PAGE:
Still, many business owners oppose the idea. The owners of Destiny USA, a huge mall in the north of the city, along with several hotel owners, oppose the idea of reconfiguring Interstate 81, because the new route would leave them off the official interstate.


Ninety-one percent of the traffic on Interstate 81 through Syracuse is local. (Daniel C. Vock/Governing)

Mark Nicotra, the town supervisor of Salina, north of Syracuse, says his community’s economy is built on easy access to highways. The town sits at the intersection of interstates 81 and 90 and calls itself the “crossroads of central New York.” But if the viaduct is removed and I-81 is rerouted to the bypass, Salina will no longer be on the reconfigured interstate, Nicotra says. The town’s logistical businesses will have a more difficult time delivering their goods. “81 is our Main Street,” he says. “We don’t want it to go away, because we feel it will impact the town.”

The New York State Motor Truck Association is following the discussion closely, says Kendra Hems, the group’s president. Although none of the options sound attractive, she says, the truckers are especially worried about the boulevard. Truck drivers are encouraged to use interstate highways as much as possible, but eliminating that option could compromise safety and efficiency. As urban planners design streets that are friendlier to pedestrians and cyclists, they often fail to accommodate trucks. Narrow streets and wide sidewalks make it harder for trucks to turn, while stoplights and traffic-calming devices limit their efficiency. “In order for these cities and communities to stock their shelves, we still need to allow these trucks to come in,” Hems says.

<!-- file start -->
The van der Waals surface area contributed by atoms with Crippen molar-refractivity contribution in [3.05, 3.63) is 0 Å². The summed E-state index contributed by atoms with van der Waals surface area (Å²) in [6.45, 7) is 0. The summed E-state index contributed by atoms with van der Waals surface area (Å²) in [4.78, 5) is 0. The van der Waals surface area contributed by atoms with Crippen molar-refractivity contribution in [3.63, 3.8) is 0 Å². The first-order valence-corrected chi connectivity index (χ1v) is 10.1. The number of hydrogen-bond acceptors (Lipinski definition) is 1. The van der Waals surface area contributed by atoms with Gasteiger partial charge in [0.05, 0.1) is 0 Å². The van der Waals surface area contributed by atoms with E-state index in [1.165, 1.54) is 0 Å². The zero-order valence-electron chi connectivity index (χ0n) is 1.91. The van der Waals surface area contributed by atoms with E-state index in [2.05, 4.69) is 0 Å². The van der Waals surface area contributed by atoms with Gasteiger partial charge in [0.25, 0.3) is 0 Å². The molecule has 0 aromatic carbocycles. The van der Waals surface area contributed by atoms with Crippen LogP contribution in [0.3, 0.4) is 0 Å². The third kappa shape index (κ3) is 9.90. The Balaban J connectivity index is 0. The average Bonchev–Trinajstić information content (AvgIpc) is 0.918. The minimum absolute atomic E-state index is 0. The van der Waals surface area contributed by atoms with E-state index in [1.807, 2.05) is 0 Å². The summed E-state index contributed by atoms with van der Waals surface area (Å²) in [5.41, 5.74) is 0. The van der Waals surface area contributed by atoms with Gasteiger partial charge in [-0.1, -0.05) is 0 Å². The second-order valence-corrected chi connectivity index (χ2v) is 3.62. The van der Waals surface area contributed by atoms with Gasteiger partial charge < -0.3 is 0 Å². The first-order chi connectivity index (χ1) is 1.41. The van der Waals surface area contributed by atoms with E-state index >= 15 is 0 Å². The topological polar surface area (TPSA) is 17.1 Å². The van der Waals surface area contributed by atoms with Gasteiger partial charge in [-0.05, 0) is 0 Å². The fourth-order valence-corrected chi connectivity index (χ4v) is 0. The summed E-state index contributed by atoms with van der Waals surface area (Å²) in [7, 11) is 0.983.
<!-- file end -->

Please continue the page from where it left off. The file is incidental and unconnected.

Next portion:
In the lakeside village of Skaneateles, 20 miles from the Syracuse viaduct, longtime resident Steve White worries that he would see firsthand the impact of eliminating the highway. White and other Skaneateles residents worked for years to reroute garbage trucks from the New York City area on their way to an upstate landfill, so they would not pass through their picturesque town. At their peak, one garbage truck barreled down the town’s main thoroughfare every three minutes, bringing fumes, noise and the possibility that an accident could contaminate the pristine lake, which the city of Syracuse uses, unfiltered, for its drinking water.

The Skaneateles residents only curbed the truck traffic by reaching a voluntary agreement with the landfill. But if the highways are reconfigured, White fears, the trucks could revert to their previous routes, lowering the tourist appeal of the village’s downtown where White and his wife own an antiques shop. “The reason I’m so adamant about this is that it is going to affect my pocketbook, as well as a ton of jobs through here and a lot of real estate value,” White says.

The ultimate decision on the fate of Interstate 81 lies with the state transportation department and the Federal Highway Administration. The state hopes to reach a decision by early next year. “We have to provide for mobility for all users,” says Beau Duffy, a spokesman for the New York State Department of Transportation. “We have to look at mobility for people who use 81 to get in and out of Syracuse each day [and] the people who are traveling through Syracuse to other destinations. But we also have to consider the local impact. All of those things get looked at.”

Dan is Governing’s transportation and infrastructure reporter.